Glenn Beck is doing the job documented comedians refuse to do: making people laugh about liberalism.
Beck, the radio titan and Fox News commentator, kicked off his six-city “Common Sense” comedy tour June 1 at Denver’s Ellie Caulkins Opera House.
It’s an odd venue for the populist broadcaster — a man who talks up tater tots one minute, then belittles opera the next — but fitting for someone with his power base. Beck is the first one to laugh at his third chin and Bowflex-free physique, but the broadcaster is as polarizing as he is potent in today’s media world.
But — can he bring the funny?
Well yes, but for only half of his two-hour performance.
Beck didn’t work his way through comedy clubs en route to this tony stage. He is first a broadcaster. However, he does bring all the bells and whistles of a stand-up. He does voices, some quite well. He bounds across the stage with considerable polish, and expertly modulates his tone to bring home a punch line. At times, his rants about our absurd culture channel George Carlin, even though Beck’s politics couldn’t be more different. But he always returns to his “take the country back” mantra, a message he delivers with unusual conviction.
Beck began the sold-out show in a black t-shirt reading “1791” (he explains it during the show) and blue jeans. He proceeded to rail against universal health care, explaining how the private sector always outdoes the public. Just think of schools, pools, and toilets, he cracked.
He read from a recent article in Pravda, which picked apart Obama’s administration more critically than any American newspaper. He pilloried the nanny state, reciting some of the more amusing warning labels on current consumer products. It’s material begging to be targeted, but it took a radio talk show host like Beck to explore it — not the comedy establishment.
Some of the show’s best lines blurred the division between humor and politics: “The unions in California won’t let you fire the pedophile teacher. … That wasn’t a joke.”
A conservative might find little to laugh about today, but that doesn’t slow Beck down — part of his appeal lies in trying to hover above the partisan divide. It’s a bit of a ruse, since his politics are solidly right. But he’s quick to find fault with both sides, especially when it comes to modern day restrictions which are squeezing the liberty right out of us.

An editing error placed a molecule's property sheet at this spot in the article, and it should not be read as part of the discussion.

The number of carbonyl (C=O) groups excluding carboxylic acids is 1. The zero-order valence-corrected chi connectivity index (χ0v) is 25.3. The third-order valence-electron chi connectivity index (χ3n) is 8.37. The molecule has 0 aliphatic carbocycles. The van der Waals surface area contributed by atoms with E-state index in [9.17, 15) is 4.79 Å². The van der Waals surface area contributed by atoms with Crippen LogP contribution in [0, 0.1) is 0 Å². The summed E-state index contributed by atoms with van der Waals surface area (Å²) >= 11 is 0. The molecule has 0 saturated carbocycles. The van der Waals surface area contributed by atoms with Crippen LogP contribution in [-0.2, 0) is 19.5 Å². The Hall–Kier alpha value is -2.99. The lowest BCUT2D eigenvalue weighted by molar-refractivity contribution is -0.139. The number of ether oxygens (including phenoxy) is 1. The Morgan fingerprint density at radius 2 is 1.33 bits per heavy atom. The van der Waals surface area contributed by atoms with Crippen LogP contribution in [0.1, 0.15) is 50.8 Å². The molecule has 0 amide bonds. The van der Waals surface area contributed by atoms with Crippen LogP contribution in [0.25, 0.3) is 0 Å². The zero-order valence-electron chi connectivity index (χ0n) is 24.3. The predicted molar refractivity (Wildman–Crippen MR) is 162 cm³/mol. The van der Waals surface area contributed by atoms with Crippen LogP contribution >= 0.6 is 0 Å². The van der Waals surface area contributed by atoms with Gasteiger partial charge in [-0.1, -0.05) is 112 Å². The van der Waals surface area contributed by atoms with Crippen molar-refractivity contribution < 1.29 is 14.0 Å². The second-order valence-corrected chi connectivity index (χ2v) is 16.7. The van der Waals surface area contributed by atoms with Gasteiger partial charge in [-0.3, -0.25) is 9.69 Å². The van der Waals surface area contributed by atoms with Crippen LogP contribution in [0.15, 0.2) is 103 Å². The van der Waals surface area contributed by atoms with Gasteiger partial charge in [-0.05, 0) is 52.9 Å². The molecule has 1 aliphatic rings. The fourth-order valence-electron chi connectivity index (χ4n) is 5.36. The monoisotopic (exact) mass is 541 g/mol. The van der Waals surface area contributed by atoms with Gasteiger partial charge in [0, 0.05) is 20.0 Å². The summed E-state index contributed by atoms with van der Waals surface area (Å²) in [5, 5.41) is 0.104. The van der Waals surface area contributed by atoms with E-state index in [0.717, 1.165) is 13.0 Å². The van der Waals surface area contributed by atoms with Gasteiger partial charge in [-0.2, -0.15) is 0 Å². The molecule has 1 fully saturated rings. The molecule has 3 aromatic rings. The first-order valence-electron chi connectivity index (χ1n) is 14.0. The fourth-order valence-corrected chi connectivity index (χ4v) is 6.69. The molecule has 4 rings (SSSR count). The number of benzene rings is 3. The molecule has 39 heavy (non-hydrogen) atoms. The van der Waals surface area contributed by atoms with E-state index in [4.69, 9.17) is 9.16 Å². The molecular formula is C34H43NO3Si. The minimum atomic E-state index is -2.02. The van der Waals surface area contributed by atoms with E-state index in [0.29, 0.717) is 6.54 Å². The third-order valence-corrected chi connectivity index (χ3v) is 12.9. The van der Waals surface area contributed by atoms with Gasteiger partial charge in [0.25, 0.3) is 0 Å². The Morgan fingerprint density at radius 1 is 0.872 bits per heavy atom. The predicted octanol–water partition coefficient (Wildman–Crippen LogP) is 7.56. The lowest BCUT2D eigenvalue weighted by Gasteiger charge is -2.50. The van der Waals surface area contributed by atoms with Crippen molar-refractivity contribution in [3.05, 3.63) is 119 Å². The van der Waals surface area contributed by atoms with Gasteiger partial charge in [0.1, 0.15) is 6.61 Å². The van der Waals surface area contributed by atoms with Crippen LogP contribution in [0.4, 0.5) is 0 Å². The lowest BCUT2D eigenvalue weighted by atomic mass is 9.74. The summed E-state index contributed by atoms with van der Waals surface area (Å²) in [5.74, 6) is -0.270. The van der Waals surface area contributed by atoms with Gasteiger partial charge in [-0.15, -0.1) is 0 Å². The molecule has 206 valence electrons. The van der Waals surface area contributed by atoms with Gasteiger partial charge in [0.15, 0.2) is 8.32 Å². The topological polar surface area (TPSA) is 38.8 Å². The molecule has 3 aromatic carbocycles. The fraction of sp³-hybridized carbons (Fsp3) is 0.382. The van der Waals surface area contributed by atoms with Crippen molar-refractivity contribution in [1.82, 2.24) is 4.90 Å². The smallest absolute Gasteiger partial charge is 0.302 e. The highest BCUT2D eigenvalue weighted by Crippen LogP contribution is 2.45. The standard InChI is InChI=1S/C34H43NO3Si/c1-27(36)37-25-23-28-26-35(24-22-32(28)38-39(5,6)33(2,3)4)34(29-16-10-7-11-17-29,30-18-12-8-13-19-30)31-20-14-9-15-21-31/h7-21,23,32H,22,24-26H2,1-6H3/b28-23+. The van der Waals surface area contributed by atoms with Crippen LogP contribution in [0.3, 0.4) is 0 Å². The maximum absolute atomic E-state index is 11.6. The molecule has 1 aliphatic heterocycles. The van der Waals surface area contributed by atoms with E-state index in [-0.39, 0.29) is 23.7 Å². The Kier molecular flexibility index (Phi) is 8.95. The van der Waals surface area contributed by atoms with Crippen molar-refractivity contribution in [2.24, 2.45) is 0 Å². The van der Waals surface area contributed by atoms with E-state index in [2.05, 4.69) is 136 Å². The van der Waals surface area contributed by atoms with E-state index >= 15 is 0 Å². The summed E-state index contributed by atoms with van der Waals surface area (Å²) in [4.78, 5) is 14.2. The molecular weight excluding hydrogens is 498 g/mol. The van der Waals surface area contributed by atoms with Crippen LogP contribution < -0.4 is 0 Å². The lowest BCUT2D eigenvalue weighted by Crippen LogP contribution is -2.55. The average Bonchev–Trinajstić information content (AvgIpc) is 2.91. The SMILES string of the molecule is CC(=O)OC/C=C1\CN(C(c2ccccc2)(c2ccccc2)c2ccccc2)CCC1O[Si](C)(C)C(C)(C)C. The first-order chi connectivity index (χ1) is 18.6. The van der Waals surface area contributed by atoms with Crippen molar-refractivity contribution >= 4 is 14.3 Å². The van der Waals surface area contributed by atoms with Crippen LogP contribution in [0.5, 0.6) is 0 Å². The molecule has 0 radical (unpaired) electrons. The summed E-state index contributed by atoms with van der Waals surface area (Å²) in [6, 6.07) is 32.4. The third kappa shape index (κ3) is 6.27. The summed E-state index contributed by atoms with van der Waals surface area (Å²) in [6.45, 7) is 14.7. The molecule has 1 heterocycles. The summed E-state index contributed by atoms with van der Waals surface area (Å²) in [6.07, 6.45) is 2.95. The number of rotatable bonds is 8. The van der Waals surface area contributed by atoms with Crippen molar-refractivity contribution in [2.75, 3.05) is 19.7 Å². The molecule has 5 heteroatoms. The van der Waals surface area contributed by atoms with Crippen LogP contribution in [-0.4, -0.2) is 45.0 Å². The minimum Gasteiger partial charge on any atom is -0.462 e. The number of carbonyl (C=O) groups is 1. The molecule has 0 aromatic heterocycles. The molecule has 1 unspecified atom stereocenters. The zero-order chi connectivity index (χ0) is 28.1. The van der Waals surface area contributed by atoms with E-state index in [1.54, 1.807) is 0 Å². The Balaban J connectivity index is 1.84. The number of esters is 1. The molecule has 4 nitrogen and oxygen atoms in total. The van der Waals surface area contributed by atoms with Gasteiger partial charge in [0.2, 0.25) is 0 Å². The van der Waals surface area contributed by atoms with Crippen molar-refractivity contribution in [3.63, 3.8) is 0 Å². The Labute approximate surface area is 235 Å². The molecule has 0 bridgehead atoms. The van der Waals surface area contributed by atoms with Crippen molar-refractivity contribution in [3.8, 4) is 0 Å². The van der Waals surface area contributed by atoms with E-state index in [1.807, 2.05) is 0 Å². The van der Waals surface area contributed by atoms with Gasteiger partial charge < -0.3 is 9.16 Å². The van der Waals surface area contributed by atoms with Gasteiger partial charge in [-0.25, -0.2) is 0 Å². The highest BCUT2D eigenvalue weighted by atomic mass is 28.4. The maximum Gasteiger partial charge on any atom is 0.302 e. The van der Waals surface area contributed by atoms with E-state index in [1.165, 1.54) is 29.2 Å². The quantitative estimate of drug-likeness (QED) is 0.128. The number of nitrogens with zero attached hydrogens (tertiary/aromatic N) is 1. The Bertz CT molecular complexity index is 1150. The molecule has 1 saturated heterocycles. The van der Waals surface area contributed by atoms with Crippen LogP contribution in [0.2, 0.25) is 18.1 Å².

Beck saved some stinging comments for the Grand Old Party and its antiquated symbol: “An elephant is old, wrinkled, gray, slow and fat. That’s not a party. That’s Ed Asner. Nobody wants to follow Ed Asner.”
Sometimes his snark gets the better of him, as Beck jokes he’d rather vote for Mickey Mouse than today’s politicians because the Disney character “never betrayed me.” His political diatribes fall back too easily towards his “throw the bums out,” a method both impractical and glib even if he finds a great metaphor in a humble tater tot to tell it. It makes for a great applause line, but Beck is good enough not to need simple bromides.
He’s also too quick to wax dramatic on issues that don’t have nearly the weight he imagines. He insists that cutting public funding to NPR, which represents the tiniest fraction of the country’s largesse, will help save the country.
Beck commenced the second half of the show in Founding Father attire — eighteenth century clothes, powdered wig. The ensemble helped him tell some stories about the country’s earliest days, and while the segment ran long, he told each tale with his customary bluster. Here he abandoned the comedy template, retreating to his strong suit of fiery polemics told with more than a little emotion. The audience got treated to a history lesson like few others. Beck implored them to consult the actual speeches of the founding fathers, not the textbooks which often excise the best parts of their personal stories.
Beck is not a first-rate comic. But he is among the first to tackle Obama with abandon, which puts him light years ahead of the Lettermans of the world who can’t see fit to so much as tease. America was advanced by those who saw an economic opening and pursued it — so why can’t Beck joke about liberalism until his peers decide to play catch-up?